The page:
The Czech national user reference system (S-JTSK), which is one of the mandatory geodetic reference systems allowed in the Czech Republic and is used as a principal system for all legal mapping and surveying work, originates in 1927. Besides a wrong placing on the Bessel ellipsoid, wrong orientation and scale the realization of this system (first to fifth order national triangulation network) suffers from inhomogenities and many local deformations so that a large number of the triangulation points with ETRS89 coordinates regularly distributed over the entire territory is necessary to detect and rectify them. In 1992-1994, a sequence of campaigns was carried out to set up a national reference frame for the ETRS89 realization:

  • CS-NULRAD (1992) – realization of the Zero-order network (6+13 stations) as a first densification of the frame set up by the EUREF-CS/H’91 campaign in the Czech and Slovak Federal Republic in 1991; processing done by RIGTC-GO Pecný using precise orbits kindly provided by Y. Bock of SIO.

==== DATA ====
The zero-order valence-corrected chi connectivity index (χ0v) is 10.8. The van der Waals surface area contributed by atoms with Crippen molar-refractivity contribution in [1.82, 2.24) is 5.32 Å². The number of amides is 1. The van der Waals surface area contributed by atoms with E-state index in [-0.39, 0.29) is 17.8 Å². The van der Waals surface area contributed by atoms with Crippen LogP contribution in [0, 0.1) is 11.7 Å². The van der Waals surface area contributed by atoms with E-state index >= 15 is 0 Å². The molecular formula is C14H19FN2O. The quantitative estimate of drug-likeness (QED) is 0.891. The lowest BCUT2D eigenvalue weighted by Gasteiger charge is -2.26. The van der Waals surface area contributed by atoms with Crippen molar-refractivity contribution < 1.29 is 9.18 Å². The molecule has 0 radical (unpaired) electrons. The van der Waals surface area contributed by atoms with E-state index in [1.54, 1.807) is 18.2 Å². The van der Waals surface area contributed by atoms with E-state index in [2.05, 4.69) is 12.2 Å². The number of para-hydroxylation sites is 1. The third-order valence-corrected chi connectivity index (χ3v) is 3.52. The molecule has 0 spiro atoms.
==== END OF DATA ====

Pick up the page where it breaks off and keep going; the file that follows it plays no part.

• CS-BRD (1993) – the campaign to connect the GPS networks of the Czech Republic and Germany. Some of CS-NULRAD stations were re-observed, but finally the resulting accuracy of the re-processed coordinates was similar to that of the previous campaign; processing done by RIGTC-GO Pecný using precise IGS orbits.
  • DOPNUL (1993-1994) – second order densification of the EUREF based reference frame on the territory of the Czech Republic stemming from the CS-NULRAD and CS-BRD campaigns and resulting in 176 stations (average distance of 25km) with both ETRS89 and S-JTSK coordinates; processing done by RIGTC-GO Pecný using IGS precise orbits.